Ike Release/Hot City, Ike Release vs. Hot City



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I think we can pretty much all agree that when we’re talking about dubstep these days, we’re only nominally talking about dubstep. Like the theorized supermassive black hole at the center of our galaxy, that anemic, bass-powered sound of South London constituting dubstep in the strictest sense keeps a nearly infinite cosmic soup of highly disparate sounds in constant motion without registering much of a blip on its own. High-profile podcasts like The Village Orchestra’s “Blank Page” mix (moving from Boards of Canada to Zomby to Drexciya) and mnml ssgs’ recent SCB mix (in which Paul “Scuba” Rose finds parity between headfucker Donato Dozzy and funky drummer Roska) ostensibly rep dubstep in 2009 as much as DJ Hatcha’s “Dubstep Allstars: Vol. 01” mix comp did in 2004. It’s not uncommon in dance music for the signifier to lose its signified (see: minimal techno), but it’s perhaps rare for a genre or sub-genre to improve as its title becomes diluted to the point of possible meaninglessness. While the line between Horsepower Productions and the Hotflush roster might not be yardstick-straight, but how brilliant is it that such a line exists in the first place?

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So it’s from this era of dictionary burning that Ike Release, a Berliner by way of Chicago (and staffer at mp3 retailer zero”), and Hot City, a bass-loving London house revivalist, would come to assemble one of the year’s most solid dubstep 12″s. Infrasonics’ two previous releases have showcased the considerable tech-step talents of label proprietor Spatial and each measured 10 inches in diameter, so the label’s third release finds it departing from its comfort zone before the slab’s even out of its sleeve. When the needle first drops on Ike Releases’ A-side you might think Infrasonics’ innovations end with what’s printed on the label. If that’s your assessment, then you should listen more carefully. Retaining the chain-gang beat science that made Spatial’s last two records so enjoyable, these two tracks could probably bang along just fine without the reverb-laden, glossy synths they keep boiling. Their presence, however, scores a few points for maximalism, especially on the devastating, two-stepping “Misdeeds.” It sounds like precisely the big moment Infrasonic has been building to so far. Hot City’s side makes for a somewhat bigger departure. The producer’s sample-spiked, lo-fi fidget house doesn’t scream dubstep, but I sense Infrasonics’ logic. When the breakdown hits about halfway through “Setting Me Free,” its tart organs and downward bass movement conjure Skream but pulse like a Will Saul set. (Not that Will Saul has been at all opposed to dubstep lately.) “No More” moves Hot City’s distorted bass even more into the realm of contemporary house, sounding not entirely unlike something Diynamic might release. All of this disregard for genre hegemony begs the question: might dubstep, like house, be a feeling? So long as labels like Infrasonics are around to shoot strange new iterations into orbit, I’d say we should be cool with that.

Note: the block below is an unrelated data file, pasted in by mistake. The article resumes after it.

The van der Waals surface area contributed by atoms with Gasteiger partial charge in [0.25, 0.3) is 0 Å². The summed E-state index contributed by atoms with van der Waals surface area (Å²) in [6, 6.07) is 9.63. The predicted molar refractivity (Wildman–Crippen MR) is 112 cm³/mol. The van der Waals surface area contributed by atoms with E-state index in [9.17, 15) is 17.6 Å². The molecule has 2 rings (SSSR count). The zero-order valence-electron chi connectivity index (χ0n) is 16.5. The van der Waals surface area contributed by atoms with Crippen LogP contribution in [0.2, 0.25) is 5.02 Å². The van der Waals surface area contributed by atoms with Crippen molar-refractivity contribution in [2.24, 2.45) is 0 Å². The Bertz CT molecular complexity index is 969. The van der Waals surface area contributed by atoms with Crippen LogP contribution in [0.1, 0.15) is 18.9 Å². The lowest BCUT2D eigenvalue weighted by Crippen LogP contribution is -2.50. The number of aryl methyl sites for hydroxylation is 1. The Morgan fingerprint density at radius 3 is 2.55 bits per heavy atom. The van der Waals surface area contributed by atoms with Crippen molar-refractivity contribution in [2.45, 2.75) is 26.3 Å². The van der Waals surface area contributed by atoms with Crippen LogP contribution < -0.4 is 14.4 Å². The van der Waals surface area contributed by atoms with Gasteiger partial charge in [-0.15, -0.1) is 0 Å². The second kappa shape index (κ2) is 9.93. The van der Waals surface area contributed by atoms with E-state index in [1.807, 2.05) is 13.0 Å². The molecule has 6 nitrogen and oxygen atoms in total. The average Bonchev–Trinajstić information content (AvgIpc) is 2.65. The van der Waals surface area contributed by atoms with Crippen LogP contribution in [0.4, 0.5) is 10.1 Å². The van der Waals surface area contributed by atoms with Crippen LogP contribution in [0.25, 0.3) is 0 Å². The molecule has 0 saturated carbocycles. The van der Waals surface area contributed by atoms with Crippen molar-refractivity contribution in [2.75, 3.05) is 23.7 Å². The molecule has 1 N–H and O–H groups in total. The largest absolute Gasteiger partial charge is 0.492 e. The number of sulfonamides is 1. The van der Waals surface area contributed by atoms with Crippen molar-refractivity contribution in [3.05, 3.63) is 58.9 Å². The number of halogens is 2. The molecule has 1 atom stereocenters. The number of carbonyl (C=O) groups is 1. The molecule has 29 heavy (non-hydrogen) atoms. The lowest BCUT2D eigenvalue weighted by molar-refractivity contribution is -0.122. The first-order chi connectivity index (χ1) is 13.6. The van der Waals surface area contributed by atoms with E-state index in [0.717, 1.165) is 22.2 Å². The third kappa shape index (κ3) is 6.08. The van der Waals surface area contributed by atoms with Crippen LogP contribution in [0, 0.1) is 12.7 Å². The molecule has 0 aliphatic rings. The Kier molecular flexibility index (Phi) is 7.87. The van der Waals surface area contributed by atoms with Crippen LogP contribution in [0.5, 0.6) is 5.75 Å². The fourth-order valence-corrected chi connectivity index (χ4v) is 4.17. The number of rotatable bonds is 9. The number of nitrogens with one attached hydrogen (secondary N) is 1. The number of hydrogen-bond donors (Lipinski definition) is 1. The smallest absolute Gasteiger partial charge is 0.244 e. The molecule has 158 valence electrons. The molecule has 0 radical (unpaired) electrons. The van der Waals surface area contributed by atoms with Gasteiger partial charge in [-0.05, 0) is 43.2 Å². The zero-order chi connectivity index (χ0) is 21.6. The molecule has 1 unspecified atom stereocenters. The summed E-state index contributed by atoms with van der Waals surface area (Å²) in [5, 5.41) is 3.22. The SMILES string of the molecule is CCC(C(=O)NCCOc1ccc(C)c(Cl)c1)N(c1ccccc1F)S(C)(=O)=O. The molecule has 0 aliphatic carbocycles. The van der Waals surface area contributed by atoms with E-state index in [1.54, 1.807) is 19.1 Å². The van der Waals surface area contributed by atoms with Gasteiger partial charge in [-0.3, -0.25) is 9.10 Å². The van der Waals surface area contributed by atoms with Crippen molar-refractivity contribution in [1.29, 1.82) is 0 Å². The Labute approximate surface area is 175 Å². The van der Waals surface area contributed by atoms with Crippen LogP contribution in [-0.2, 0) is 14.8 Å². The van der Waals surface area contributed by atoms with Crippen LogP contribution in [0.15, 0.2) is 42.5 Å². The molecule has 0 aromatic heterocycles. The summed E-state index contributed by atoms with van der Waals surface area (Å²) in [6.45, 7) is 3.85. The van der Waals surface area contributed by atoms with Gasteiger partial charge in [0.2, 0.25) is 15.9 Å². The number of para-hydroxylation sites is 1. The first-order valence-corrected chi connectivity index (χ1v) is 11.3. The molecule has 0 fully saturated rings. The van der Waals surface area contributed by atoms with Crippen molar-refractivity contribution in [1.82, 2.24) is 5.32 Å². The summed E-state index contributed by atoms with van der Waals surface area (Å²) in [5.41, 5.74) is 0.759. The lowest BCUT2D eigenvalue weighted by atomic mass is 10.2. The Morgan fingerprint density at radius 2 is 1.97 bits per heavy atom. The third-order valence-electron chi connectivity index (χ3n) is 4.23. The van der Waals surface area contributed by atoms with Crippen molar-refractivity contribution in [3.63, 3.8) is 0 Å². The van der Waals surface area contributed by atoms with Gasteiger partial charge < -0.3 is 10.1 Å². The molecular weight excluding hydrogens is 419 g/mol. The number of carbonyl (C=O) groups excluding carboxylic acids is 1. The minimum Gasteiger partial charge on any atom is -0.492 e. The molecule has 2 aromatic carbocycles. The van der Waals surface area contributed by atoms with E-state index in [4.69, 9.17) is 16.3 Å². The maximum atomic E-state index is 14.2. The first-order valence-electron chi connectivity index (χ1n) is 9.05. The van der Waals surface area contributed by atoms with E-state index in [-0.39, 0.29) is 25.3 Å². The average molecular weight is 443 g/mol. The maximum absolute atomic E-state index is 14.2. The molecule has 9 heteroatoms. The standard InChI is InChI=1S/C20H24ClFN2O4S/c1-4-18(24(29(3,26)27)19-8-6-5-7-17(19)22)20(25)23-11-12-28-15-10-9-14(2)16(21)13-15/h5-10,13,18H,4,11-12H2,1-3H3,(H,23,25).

Tsiridis  on September 18, 2009 at 6:15 AM

All about Setting Me Free here! Been killin it for a while now,
bigfun partytrack!

rubin  on September 18, 2009 at 9:53 AM

good to see this featured, that clip is definitely running double speed… or is it on 45 instead of 33? didn’t realise that still happened in these digital days!

littlewhiteearbuds  on September 18, 2009 at 10:51 AM

That’s strange, it’s playing fine for us. What browser are you using?

braden  on September 18, 2009 at 12:38 PM

these tunes are great. hadn’t heard of this before, but its spot on.

rubin  on September 18, 2009 at 4:37 PM

Listened at work on firefox, now at home using the same and it seems to have sorted itself out. Great track.


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